Views expressed in opinion columns are the author’s own.

As University of Maryland students, we’ve all been inconvenienced by transportation infrastructure projects, whether it’s the Purple Line construction through the middle of campus or the College Park Metro Station being closed for three months over the summer. 

Of course, no one likes to be inconvenienced, and it’s possible to find solace knowing our momentary discomfort will bring us better commutes in the future. Our sacrifices in the present serve more as investments for the future than anything else. Or do they? 

Our patience has seemingly gone unnoticed by politicians, who continue to hold up future transportation initiatives in bureaucratic disputes. Recently, the National Capital Region Transportation Planning Board voted to not fund Gov. Larry Hogan’s plan to widen I-270 and I-495, keeping Washington, D.C., commuters stuck in traffic on two of the state’s principal highways. 

Earlier this month, the Federal Railroad Administration put the proposed “superconducting Maglev” train proposal from Washington D.C., to Baltimore on hold, leaving the project — and those depending on it for employment and future mobility — hanging. And who can forget when the Purple Line contractors suddenly pulled out of the project, stopping the construction in its tracks?

Time and time again, Washington, D.C., area commuters and suburban residents are being used as collateral damage in distant, inefficient bureaucratic battles. Our government and state agencies need to prioritize people and their well-being over winning political feuds.

It’s no secret that the D.C.-Maryland-Virginia area has an exceptional traffic problem. When Washingtonians spend over 100 hours per year stuck in traffic, they are losing more than their time. They are missing out on economic productivity at work, memorable events with their families and recreational activities for their mental health. 

Particularly given the rise in housing prices, people are likely to move away from overpriced central business districts in search of more affordable suburbs, which will make their commutes even longer. Therefore, when politicians stall transit projects, average commuters can be hurt the most.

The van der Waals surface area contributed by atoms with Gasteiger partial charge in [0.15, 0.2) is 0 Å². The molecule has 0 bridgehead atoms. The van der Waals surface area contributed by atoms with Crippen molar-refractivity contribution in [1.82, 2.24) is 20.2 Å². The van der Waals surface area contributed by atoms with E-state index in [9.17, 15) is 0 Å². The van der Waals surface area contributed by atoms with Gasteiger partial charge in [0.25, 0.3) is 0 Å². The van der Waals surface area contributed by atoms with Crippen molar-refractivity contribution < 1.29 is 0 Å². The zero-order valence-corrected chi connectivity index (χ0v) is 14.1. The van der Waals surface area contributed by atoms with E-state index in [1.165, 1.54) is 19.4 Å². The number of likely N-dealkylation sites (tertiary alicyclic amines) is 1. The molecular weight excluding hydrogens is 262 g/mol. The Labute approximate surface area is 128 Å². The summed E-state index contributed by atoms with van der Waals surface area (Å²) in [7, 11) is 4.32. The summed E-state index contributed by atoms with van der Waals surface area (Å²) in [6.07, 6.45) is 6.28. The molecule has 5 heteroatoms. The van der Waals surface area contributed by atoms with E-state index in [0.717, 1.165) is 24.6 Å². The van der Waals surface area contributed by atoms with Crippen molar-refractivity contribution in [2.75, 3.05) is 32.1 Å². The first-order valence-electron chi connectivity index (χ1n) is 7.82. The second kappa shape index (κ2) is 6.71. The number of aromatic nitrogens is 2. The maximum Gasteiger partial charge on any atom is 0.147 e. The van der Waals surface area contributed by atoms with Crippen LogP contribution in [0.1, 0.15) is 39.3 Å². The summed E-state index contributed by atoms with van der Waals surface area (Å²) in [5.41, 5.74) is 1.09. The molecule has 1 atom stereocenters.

The government is also simply hurting itself by stalling on transit projects. Not only does public transportation improve overall mobility, but it can provide a region with a major economic boost. According to the American Public Transportation Association, for every $1 spent on public transportation, $5 is generated in economic returns. Further, for every $1 billion spent on public transportation, almost 50,000 jobs are created. 

By leaving necessary projects entrenched in bureaucratic debates, the government is missing out on economic gains it could funnel right back into the community and other social initiatives. 

In that same vein, public transportation can provide immense social benefits. A Harvard study has shown the relationship between access to public transportation and economic mobility is strongest, even more so than crime, elementary test scores, and the percentage of two-parent households in a community. 

It’s evident that public transportation has the power to fix several economic and social issues in our society, both of which government officials try to fix day in and day out — so why would they continue to stall these projects?

One way to mitigate this problem might be to improve the transportation plans themselves, which are often filled with inadequacies for opposing politicians to attack. 

Public-private partnerships have been the go-to route for project funding in recent days, as evidenced by the Purple Line construction and the proposed highway widening projects. However, public-private partnerships have proven to be problematic for state infrastructure projects, and are often directly responsible for stagnation. 

Perhaps an interstate compact, such as the one used to build the Washington Metropolitan Area Transit Authority, is what is needed to escape the gridlock and get these projects moving. With a fully state-operated project, the power remains in the hands of local people, who would be ready to vote out any politician that continues to delay necessary infrastructure improvements. Perhaps with the agency back in the hands of average citizens, projects will no longer be delayed. 

Congestion is inherently a regional problem, and given that this area is so interconnected, there needs to be more cooperation between politicians at all levels of government. By keeping infrastructure projects tied up in bureaucratic debates, politicians fail to do their basic jobs of helping the people they were elected to represent. 

It’s time they put the American people before their re-election efforts and invest tangibly in much-needed infrastructure projects.

Anthony Liberatori is a junior environmental science and economics major. He can be reached at